In the Choephori Clytemnestra dreams that she gives birth to a snake, which she then wraps in swaddling clothes. When she attempts to feed the snake, this tears her breast and sucks blood along with the milk (32-41, 523-38). The dream is, of course, prophetic, as the ‘snake’ proves to be Orestes, who subsequently commits matricide. In this case the focus is clearly on Clytemnestra as a mother, an association that is echoed in Charalambides through Clytemnestra’s terrified appeal to Hera, whom she calls the ‘ill-fated mother’. For the second visit of the Ὄνειρος and its association with Clytemnestra’s dream in Sophocles’ Electra see below.


Lines 10-14

the guardian (φύλακας) scribe

commissioned to linearly inscribe

the events (in historical ledgers

that swallow up myths) on tablets

is engulfed in the beacon’s glow!

A clear allusion to the Watchman (Φύλαξ) that features at the opening of Aeschylus’ Agamemnon. Unlike Aeschylus’ guard, though, who can read the starry sky and knows by heart the patterns of the stars due to the sleepless and, consequently, dream-less nights that he spends eagerly waiting for the beacon light to appear, Charalambides’ guard is a scribe commissioned to inscribe the events on tablets in a linear way. As can be observed, Charalambides cleverly substitutes the cyclical cosmic time evoked through the movements of the stars in the tragic play with the linear time of history.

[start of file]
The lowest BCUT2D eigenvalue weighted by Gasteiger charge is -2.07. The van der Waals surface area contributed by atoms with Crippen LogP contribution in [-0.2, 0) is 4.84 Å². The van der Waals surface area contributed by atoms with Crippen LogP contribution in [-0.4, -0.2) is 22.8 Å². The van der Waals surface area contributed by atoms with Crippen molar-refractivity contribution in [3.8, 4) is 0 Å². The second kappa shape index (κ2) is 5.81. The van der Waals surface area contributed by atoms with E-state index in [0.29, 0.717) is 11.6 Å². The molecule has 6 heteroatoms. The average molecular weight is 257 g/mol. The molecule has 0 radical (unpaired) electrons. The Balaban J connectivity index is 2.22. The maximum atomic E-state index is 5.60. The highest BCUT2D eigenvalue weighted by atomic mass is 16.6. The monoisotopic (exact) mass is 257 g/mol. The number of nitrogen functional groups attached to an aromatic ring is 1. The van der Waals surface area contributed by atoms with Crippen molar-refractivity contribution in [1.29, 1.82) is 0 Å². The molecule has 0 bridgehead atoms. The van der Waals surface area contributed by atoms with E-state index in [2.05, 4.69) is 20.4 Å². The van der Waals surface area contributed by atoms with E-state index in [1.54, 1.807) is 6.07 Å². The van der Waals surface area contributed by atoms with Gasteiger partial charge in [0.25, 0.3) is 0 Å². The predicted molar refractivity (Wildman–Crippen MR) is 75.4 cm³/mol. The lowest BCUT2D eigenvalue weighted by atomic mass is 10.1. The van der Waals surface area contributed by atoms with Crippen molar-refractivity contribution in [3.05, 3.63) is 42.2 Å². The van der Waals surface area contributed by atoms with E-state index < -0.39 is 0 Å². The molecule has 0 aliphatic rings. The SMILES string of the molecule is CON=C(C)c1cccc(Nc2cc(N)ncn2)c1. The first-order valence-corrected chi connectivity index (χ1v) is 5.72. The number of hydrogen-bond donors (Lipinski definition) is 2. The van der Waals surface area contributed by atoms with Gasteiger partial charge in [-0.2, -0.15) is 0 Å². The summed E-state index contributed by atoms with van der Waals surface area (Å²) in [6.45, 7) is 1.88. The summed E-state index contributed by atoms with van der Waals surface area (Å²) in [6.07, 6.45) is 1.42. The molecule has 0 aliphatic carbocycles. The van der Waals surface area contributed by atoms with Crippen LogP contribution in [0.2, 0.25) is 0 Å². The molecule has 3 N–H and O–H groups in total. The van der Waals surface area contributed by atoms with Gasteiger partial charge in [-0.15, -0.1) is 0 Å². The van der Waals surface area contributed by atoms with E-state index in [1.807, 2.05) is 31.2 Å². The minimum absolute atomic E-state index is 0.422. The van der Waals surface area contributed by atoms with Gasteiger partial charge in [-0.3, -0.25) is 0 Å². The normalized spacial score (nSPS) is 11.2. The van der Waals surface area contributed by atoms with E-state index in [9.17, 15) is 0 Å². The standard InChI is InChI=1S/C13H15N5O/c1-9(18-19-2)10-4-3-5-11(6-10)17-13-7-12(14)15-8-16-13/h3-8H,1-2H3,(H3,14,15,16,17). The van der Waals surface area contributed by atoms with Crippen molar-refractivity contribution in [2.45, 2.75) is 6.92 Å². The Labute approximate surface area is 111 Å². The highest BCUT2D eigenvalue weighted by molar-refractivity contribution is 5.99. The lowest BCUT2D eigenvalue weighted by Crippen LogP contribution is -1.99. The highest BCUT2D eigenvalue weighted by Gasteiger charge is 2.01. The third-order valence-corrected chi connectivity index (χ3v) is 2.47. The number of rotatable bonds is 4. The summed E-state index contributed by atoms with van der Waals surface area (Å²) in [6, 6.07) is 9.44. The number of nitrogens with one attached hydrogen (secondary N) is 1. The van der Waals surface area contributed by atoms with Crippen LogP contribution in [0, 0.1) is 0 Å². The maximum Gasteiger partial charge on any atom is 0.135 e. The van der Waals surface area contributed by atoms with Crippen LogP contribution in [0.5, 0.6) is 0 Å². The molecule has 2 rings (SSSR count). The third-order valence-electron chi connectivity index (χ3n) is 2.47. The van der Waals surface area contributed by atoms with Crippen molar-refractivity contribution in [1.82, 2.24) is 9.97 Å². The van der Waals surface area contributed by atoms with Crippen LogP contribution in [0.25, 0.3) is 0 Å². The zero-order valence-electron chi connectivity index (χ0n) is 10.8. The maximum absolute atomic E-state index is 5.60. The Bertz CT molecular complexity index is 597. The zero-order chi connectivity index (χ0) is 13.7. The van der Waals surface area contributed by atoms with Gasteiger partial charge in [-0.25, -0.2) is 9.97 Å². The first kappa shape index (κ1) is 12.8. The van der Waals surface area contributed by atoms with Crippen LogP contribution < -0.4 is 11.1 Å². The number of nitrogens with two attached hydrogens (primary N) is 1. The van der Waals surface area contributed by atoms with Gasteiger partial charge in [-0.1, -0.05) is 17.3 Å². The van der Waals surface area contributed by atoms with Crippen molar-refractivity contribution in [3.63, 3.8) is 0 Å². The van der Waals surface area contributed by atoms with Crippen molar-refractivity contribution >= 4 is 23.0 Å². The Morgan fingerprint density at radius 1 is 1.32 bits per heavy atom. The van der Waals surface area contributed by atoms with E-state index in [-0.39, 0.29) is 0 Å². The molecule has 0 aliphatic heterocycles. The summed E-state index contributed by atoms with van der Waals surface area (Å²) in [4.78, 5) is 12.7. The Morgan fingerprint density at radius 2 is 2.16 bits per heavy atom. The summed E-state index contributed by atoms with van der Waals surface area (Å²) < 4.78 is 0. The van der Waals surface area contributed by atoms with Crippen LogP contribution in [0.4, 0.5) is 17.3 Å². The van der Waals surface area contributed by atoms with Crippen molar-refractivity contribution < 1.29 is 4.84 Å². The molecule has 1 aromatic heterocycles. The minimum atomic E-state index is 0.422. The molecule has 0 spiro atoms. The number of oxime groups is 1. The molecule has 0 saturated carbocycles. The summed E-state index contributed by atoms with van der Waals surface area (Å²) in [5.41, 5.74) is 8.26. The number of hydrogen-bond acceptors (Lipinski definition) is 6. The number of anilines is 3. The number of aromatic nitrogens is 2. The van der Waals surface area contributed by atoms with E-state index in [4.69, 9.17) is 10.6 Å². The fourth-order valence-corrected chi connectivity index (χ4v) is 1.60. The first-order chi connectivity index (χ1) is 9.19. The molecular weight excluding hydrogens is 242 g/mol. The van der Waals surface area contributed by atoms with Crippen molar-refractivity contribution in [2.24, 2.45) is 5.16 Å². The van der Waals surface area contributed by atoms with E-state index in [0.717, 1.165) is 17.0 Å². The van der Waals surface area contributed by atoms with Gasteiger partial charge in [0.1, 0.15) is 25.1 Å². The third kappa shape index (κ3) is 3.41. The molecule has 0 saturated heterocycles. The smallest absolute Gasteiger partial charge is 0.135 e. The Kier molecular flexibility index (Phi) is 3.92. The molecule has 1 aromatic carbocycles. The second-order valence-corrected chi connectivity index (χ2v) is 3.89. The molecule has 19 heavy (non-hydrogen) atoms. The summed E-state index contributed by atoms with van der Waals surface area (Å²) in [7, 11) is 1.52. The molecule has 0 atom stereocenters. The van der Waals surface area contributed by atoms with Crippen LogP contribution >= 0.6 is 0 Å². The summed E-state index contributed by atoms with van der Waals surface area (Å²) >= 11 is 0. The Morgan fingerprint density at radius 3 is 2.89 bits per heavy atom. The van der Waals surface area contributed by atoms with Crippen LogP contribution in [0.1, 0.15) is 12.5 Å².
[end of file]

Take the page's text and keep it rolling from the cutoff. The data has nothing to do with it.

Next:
The reference to the glow of the beacon serves as an allusion to the fire-signal that Aeschylus’ guard observes in the opening lines of the play and which manifests the Greek victory over the Trojans and, therefore, Agamemnon’s imminent return to Argos.


Lines 15-20

The growl

in the depths of my figure-eight body

sires and bears a great racket.

My rattling resounds, to hide the hell-fire

of my passionate love.

Clytemnestra’s portrayal in these lines is attuned with her tragic profile. Of particular importance is the juxtaposition of the verbs “sire” and “bear”, in so far as these two verbs are typically attributed the former to a man, the latter to a woman (but note that this association is pedantic and does not apply to classical Greek). Here Clytemnestra is presented to be the agent of both actions; she is both the man and the woman. This image cannot but bring to mind the ‘manly’ Clytemnestra of Aeschylus’ Agamemnon; see, e.g. Aesch. Ag. 11 (γυναικὸς ἀνδρόβουλον κέαρ). A similar remark could be made about the hell-fire that burns inside her. At the same time, though, Charalambides also brings to the fore another dimension of Clytemnestra, not so prevalent in the tragic plays, that is her femininity, here evoked through the reference to her ‘figure-eight’ body.